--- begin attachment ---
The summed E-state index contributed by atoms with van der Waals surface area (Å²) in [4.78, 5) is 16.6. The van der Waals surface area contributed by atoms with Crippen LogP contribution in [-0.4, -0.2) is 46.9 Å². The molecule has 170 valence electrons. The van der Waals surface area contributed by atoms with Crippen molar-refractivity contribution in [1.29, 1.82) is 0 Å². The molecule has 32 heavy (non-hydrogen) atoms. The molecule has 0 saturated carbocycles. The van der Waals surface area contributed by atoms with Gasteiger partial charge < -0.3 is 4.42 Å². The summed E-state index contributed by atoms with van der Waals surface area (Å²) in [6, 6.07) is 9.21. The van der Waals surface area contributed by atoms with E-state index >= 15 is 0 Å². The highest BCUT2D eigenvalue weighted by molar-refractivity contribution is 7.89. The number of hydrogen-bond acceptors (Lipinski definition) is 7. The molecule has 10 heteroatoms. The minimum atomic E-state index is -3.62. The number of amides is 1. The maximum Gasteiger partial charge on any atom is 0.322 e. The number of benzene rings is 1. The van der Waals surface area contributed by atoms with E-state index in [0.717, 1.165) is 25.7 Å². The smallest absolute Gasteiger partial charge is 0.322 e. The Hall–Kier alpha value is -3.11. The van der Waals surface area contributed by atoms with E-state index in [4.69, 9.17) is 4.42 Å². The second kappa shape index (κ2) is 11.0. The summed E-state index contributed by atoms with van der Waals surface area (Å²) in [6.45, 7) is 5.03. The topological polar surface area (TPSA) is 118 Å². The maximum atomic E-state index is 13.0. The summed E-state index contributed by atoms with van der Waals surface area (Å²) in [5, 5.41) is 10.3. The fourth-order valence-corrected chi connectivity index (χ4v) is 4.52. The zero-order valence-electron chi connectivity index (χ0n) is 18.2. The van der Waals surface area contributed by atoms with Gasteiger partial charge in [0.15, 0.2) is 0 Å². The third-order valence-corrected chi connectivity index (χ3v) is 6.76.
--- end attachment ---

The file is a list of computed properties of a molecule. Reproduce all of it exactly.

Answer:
The summed E-state index contributed by atoms with van der Waals surface area (Å²) in [4.78, 5) is 16.6. The van der Waals surface area contributed by atoms with Crippen LogP contribution in [-0.4, -0.2) is 46.9 Å². The molecule has 170 valence electrons. The van der Waals surface area contributed by atoms with Crippen molar-refractivity contribution in [1.29, 1.82) is 0 Å². The molecule has 32 heavy (non-hydrogen) atoms. The molecule has 0 saturated carbocycles. The van der Waals surface area contributed by atoms with Gasteiger partial charge < -0.3 is 4.42 Å². The summed E-state index contributed by atoms with van der Waals surface area (Å²) in [6, 6.07) is 9.21. The van der Waals surface area contributed by atoms with E-state index >= 15 is 0 Å². The highest BCUT2D eigenvalue weighted by molar-refractivity contribution is 7.89. The number of hydrogen-bond acceptors (Lipinski definition) is 7. The molecule has 10 heteroatoms. The minimum atomic E-state index is -3.62. The number of amides is 1. The maximum Gasteiger partial charge on any atom is 0.322 e. The number of benzene rings is 1. The van der Waals surface area contributed by atoms with E-state index in [0.717, 1.165) is 25.7 Å². The smallest absolute Gasteiger partial charge is 0.322 e. The Hall–Kier alpha value is -3.11. The van der Waals surface area contributed by atoms with E-state index in [4.69, 9.17) is 4.42 Å². The second kappa shape index (κ2) is 11.0. The summed E-state index contributed by atoms with van der Waals surface area (Å²) in [6.45, 7) is 5.03. The topological polar surface area (TPSA) is 118 Å². The maximum atomic E-state index is 13.0. The summed E-state index contributed by atoms with van der Waals surface area (Å²) in [5, 5.41) is 10.3. The fourth-order valence-corrected chi connectivity index (χ4v) is 4.52. The zero-order valence-electron chi connectivity index (χ0n) is 18.2. The van der Waals surface area contributed by atoms with Gasteiger partial charge in [0.15, 0.2) is 0 Å². The third-order valence-corrected chi connectivity index (χ3v) is 6.76.